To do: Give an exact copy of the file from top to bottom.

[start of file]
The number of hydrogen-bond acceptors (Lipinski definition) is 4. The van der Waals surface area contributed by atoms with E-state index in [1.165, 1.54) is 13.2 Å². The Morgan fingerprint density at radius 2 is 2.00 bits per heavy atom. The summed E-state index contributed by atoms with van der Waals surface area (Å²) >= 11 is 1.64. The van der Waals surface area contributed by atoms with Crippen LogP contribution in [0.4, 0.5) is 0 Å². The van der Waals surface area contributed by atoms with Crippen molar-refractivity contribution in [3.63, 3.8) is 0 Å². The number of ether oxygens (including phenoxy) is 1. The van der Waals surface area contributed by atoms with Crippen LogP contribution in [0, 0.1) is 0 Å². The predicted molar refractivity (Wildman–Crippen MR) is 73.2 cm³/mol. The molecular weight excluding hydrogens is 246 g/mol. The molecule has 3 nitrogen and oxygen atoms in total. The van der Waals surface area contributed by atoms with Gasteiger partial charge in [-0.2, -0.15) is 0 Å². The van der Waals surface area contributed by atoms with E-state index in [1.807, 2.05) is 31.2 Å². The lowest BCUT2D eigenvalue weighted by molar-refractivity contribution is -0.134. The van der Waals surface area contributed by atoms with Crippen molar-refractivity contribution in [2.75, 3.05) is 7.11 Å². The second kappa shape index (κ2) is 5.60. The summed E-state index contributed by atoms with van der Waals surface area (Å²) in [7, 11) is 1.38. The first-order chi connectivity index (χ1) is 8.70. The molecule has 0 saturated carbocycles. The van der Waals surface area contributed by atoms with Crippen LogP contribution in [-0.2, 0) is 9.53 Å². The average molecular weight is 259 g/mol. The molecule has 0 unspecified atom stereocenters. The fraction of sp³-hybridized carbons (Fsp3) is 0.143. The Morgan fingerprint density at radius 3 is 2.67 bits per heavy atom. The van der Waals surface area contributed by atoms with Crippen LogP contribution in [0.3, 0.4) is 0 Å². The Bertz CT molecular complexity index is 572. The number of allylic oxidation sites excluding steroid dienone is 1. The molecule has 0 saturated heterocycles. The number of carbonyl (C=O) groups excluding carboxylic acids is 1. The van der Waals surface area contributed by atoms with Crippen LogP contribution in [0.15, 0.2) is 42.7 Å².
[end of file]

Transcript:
The number of hydrogen-bond acceptors (Lipinski definition) is 4. The van der Waals surface area contributed by atoms with E-state index in [1.165, 1.54) is 13.2 Å². The Morgan fingerprint density at radius 2 is 2.00 bits per heavy atom. The summed E-state index contributed by atoms with van der Waals surface area (Å²) >= 11 is 1.64. The van der Waals surface area contributed by atoms with Crippen LogP contribution in [0.4, 0.5) is 0 Å². The van der Waals surface area contributed by atoms with Crippen molar-refractivity contribution in [3.63, 3.8) is 0 Å². The number of ether oxygens (including phenoxy) is 1. The van der Waals surface area contributed by atoms with Crippen LogP contribution in [0, 0.1) is 0 Å². The predicted molar refractivity (Wildman–Crippen MR) is 73.2 cm³/mol. The molecular weight excluding hydrogens is 246 g/mol. The molecule has 3 nitrogen and oxygen atoms in total. The van der Waals surface area contributed by atoms with Gasteiger partial charge in [-0.2, -0.15) is 0 Å². The van der Waals surface area contributed by atoms with E-state index in [1.807, 2.05) is 31.2 Å². The lowest BCUT2D eigenvalue weighted by molar-refractivity contribution is -0.134. The van der Waals surface area contributed by atoms with Crippen molar-refractivity contribution in [2.75, 3.05) is 7.11 Å². The second kappa shape index (κ2) is 5.60. The summed E-state index contributed by atoms with van der Waals surface area (Å²) in [7, 11) is 1.38. The first-order chi connectivity index (χ1) is 8.70. The molecule has 0 saturated carbocycles. The van der Waals surface area contributed by atoms with Crippen LogP contribution in [-0.2, 0) is 9.53 Å². The average molecular weight is 259 g/mol. The molecule has 0 unspecified atom stereocenters. The fraction of sp³-hybridized carbons (Fsp3) is 0.143. The Morgan fingerprint density at radius 3 is 2.67 bits per heavy atom. The van der Waals surface area contributed by atoms with Crippen LogP contribution in [0.3, 0.4) is 0 Å². The Bertz CT molecular complexity index is 572. The number of allylic oxidation sites excluding steroid dienone is 1. The molecule has 0 saturated heterocycles. The number of carbonyl (C=O) groups excluding carboxylic acids is 1. The van der Waals surface area contributed by atoms with Crippen LogP contribution in [0.15, 0.2) is 42.7 Å².